If you’ve followed us through this series, you’ve heard about the importance of we, as citizens, being clear about the whys of voting. Our criteria for “hiring” public officials helps shape our choices in the voting box. We need builders, not gladiators. If we select people who understand their role as managers and stewards of the public laws, systems, structures and activities that create the cities, states and country we need, elected officials will take more seriously their role in creating, maintaining, overseeing them. And, ultimately, this will foster the innovations and reforms needed to imagine and create the government we need for the future.

As our public systems become more responsive, more equitable, more inclusive, better able to achieve benefits for all, the value of engaging with our government and being active citizens—beyond voting–becomes clearer and we recognize the benefits our communities and we, ourselves, receive through government. This reinforces engagement and further encourages good electoral choices.  It also helps to hold elected officials accountable for enhancing and strengthening our public structures, which, in turn, can yield even greater benefits.  This is a virtuous cycle; the wheel of civic life.

Public Structures 1.0

For those of you who remember high school science, I’ve got an analogy for you.  Sir Isaac Newton’s original laws of physics give us a way to think about how to set, and keep, our wheel of civic life in motion.

Newton’s first law, as you recall, is that objects in motion tend to stay in motion, and vice versa. Once the virtuous circle is put into motion, it will stay in motion. Likewise, an object not in motion is not likely to move on its own. We’ve all seen this in our communities (and in endless TEDTalks): those people who are involved in making things better started with something small. Once we get involved in improving our communities and our government, our wheel of civic life can be a self-reinforcing mechanism, like one of those watches you never have to wind. It captures all of the energy from its own movement and just keeps on working.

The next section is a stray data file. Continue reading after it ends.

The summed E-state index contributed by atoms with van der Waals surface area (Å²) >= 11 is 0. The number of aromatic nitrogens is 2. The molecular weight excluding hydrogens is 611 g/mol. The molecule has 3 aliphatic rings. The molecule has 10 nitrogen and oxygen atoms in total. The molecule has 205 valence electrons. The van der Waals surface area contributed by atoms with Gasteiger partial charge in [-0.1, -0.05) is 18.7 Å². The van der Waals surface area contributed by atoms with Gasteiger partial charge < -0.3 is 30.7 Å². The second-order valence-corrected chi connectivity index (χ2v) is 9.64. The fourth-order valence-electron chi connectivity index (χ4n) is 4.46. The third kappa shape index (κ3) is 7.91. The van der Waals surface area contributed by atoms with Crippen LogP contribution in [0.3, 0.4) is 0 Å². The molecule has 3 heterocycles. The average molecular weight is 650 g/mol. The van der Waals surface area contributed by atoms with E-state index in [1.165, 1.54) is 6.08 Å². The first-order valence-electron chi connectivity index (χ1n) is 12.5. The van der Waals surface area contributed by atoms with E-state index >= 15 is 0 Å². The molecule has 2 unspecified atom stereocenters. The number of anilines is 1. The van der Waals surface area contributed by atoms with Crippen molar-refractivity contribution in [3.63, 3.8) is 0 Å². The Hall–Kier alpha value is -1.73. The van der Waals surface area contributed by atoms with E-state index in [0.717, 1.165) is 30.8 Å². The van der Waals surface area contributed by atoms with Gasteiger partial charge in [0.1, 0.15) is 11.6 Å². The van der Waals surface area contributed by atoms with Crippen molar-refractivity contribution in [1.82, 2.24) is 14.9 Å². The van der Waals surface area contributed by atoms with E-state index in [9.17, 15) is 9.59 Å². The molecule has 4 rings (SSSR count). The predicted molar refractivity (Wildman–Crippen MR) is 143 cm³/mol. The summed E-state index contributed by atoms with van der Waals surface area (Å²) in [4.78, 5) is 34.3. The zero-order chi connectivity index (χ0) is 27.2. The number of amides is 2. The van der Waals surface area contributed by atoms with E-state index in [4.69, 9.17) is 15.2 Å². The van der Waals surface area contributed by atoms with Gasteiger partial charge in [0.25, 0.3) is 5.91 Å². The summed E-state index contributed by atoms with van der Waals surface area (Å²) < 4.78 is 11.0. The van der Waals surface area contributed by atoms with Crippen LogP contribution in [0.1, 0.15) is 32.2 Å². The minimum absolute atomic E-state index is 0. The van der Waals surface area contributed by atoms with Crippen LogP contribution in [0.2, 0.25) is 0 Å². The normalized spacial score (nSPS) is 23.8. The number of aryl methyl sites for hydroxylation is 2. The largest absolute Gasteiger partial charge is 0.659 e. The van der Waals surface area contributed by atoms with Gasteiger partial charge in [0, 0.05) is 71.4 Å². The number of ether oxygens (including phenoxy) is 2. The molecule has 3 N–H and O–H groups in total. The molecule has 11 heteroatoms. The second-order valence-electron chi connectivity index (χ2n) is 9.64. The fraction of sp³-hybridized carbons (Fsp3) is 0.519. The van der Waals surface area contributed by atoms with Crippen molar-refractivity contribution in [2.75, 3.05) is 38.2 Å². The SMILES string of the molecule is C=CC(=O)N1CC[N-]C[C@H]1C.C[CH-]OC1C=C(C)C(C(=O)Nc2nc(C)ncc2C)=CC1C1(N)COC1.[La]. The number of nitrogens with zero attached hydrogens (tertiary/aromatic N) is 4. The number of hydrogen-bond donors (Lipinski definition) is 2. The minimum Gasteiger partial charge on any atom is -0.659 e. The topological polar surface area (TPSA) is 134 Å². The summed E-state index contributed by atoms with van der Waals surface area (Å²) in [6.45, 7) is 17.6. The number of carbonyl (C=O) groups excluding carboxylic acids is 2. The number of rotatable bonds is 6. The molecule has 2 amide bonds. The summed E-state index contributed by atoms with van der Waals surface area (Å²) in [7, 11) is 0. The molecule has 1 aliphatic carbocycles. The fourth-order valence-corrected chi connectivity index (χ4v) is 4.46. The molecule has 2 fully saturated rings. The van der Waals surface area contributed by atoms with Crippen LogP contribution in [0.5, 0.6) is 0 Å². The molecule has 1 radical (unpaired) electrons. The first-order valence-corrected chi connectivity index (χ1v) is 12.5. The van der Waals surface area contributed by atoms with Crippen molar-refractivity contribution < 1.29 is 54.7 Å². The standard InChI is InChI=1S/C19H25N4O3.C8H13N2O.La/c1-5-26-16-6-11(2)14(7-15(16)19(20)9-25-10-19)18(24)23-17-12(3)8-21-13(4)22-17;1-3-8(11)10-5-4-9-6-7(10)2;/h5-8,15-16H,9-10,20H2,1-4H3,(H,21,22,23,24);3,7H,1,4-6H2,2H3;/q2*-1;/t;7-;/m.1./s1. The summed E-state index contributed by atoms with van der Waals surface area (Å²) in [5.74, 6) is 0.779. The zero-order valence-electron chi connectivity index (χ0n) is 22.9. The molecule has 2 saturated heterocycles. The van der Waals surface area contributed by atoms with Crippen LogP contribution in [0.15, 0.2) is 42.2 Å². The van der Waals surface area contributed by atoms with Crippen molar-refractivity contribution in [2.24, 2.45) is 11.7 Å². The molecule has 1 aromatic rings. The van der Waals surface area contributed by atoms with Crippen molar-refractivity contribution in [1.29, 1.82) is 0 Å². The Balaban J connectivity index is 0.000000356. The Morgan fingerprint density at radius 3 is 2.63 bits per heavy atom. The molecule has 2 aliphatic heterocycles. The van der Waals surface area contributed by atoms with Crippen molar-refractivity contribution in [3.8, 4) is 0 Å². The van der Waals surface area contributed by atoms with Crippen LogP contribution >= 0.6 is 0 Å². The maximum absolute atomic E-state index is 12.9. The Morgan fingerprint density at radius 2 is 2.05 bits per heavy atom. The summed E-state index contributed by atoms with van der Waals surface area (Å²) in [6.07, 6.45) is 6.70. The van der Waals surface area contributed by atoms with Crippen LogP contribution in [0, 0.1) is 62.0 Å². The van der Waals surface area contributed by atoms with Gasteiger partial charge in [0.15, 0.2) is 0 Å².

But, like Newton explains in his second law, motion is a function of the mass of the object and the force applied or f=ma. So there are things that can lead to less or no motion. The “mass” of government is profound…schools, roads, laws, soldiers, and so much more. That means that to set our government in motion, we have to be active. We have to apply force. Which will take a lot of us acting together. Like a merry-go-round on a playground. we can apply force from many directions, by voting, by getting more of our friends and neighbors to vote, by starting or signing petitions, by reaching out to elected officials once they’re in office to share our hopes and concerns, by serving on public boards and commissions, by creating civic innovations that improve government from the inside, and teaming up with interest groups that advocate.

Lastly, as we learn from Newton’s third law, when equal forces are applied to the same object from opposite directions, the object will not move. We’ve all seen this law in action – or not in action – from our representatives around the country. This is why we have to model for our public leaders what it looks like to find shared solutions and to enter conversations with universal values and open minds about how to achieve them. We can’t allow the partisan loyalties that help us to find candidates we agree with to derail our ability to find common ground once they’re in office. If we enter into our conversations with one another like opposing forces applying themselves to the same object, we’ll get more the same, and the object – government – can’t move. Our wheel of civic life will stay stuck where it is, not moving enough to set the stage for kind of government we need to make life better for all of us.

The good news is that if we get the ball rolling, apply some force by sharing the load of civic participation, and move past our differences at least enough that we’re not equally opposite forces, then we can set our wheel of civic life in motion. Plus, all of us will benefit from  safer neighborhoods, cleaner air and water, more economic opportunities and thriving communities. Sir Isaac’s formula is guaranteed by the laws of nature to work. If we’d only give it a shot.

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